A man from Canada earlier this month became the 15th truck driver to crash since 2015 while attempting to go under the bridge on West Central Avenue in Delaware.
With a long-discussed fix moving forward, Delaware officials hope to reduce the number of drivers who will ever feel like he did that day.
The notorious "can-opener" bridge claimed its latest victim shortly before noon March 5. The eastbound driver told officers he missed signs warning about the 12-foot-7-inch clearance of the bridge, which carries railroad tracks over West Central, aka state Route 37, just west of Euclid Avenue.
Delaware police Capt. Adam Moore said the severity of the latest crash at the overpass led to several hours of traffic restrictions on the route.
"He went through (the bridge) enough that it actually collapsed his trailer," he said.
While preventing all crashes at the low bridge may be impossible, city officials hope this year to complete a project aimed at reducing the number of can-opener victims.
The Ohio Department of Transportation in 2015 awarded a $215,000 grant to the city to install a futuristic warning system on both sides of the bridge.
The system would use lasers to determine if vehicles can fit under the bridge. If a truck is too tall, an electronic sign well ahead of the span will flash a message letting drivers know they should turn to avoid it.
City spokesman Lee Yoakum said via email the city initially hoped the system would be in place in 2017, but bids submitted by contractors aiming to undertake the project came in well above the amount of the grant.
City and ODOT officials agreed after no bids came in under $500,000 to purchase the necessary equipment directly and have city and state workers complete installation in order to meet the initial budget of $215,000.
Installation of the system could be completed by late spring or early summer barring additional delays.
The city estimates the project could reduce by 65 percent the number of crashes and requests by truck drivers for assistance in turning to avoid the bridge.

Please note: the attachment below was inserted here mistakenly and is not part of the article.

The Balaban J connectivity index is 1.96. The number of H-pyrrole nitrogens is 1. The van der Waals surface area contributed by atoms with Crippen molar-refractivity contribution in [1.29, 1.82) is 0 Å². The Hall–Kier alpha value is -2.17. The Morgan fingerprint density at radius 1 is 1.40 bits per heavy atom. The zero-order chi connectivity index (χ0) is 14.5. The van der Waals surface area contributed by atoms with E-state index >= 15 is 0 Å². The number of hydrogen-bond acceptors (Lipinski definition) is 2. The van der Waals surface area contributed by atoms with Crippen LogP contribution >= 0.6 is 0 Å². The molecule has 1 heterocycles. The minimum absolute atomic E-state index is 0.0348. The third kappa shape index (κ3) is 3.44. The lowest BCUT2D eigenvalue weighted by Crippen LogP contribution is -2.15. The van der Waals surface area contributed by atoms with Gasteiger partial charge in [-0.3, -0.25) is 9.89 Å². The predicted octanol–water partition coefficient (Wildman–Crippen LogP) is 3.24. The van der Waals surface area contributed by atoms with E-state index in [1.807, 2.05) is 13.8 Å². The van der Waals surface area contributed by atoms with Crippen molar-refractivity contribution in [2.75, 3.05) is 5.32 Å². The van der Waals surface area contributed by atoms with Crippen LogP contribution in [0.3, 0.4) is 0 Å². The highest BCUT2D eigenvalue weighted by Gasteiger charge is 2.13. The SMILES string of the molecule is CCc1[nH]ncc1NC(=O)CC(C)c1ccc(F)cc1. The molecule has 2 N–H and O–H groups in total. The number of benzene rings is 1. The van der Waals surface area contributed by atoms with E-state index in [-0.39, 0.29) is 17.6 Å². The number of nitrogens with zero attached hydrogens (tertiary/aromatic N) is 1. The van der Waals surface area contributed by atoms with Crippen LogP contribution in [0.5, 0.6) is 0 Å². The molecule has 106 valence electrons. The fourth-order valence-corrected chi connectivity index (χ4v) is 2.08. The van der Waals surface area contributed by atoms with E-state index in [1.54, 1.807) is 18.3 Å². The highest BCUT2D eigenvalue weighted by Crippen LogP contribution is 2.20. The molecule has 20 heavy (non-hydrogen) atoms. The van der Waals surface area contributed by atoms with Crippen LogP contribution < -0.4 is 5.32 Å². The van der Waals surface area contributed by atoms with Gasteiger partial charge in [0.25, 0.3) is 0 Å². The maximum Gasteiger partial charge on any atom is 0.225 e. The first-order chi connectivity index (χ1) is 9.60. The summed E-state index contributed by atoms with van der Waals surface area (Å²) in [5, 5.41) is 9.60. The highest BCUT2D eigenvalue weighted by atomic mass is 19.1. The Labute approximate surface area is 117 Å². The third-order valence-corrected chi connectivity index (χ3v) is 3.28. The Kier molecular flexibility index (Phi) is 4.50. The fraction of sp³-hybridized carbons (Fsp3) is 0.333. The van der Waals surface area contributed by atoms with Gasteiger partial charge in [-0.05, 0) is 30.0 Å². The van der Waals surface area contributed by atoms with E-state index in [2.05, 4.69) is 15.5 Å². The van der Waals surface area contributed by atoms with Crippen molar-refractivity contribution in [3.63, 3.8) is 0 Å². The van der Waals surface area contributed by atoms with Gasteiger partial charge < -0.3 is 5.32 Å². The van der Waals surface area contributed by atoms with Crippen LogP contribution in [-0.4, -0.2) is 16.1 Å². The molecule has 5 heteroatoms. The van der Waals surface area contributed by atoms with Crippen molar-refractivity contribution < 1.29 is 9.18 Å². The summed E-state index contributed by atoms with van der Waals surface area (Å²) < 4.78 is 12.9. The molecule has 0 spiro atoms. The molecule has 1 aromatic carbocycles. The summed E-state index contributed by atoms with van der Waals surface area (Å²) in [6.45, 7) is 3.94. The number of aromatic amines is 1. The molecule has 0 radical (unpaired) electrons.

Projects to solve the problem once and for all by lowering the roadway or raising the bridge likely would cost millions of dollars more than the warning system and lead to lengthy closures on the route, city officials said.
Moore said officers in the department are excited about any effort to reduce the number of crashes at the bridge, including the warning system.
"They would definitely be in favor of that," he said.
Moore said a number of factors, from the severity of each crash to what kind of cargo the truck contained, determine how many city employees respond and how long it takes them to get the road fully open after a can-opener incident.
He said one officer might be able to resolve the situation if a truck stops short of the bridge and the driver needs assistance turning around. If a truck is disabled after a crash or debris is spread widely over the area, multiple officers and public-works employees might be called to respond.
In the past, drivers have spilled eggs, popcorn kernels and other cargo after making contact with the bridge.
The city fines drivers $750 for ignoring signs about the bridge's low clearance if they require assistance to turn from Delaware police. Drivers who hit the span are charged $1,000.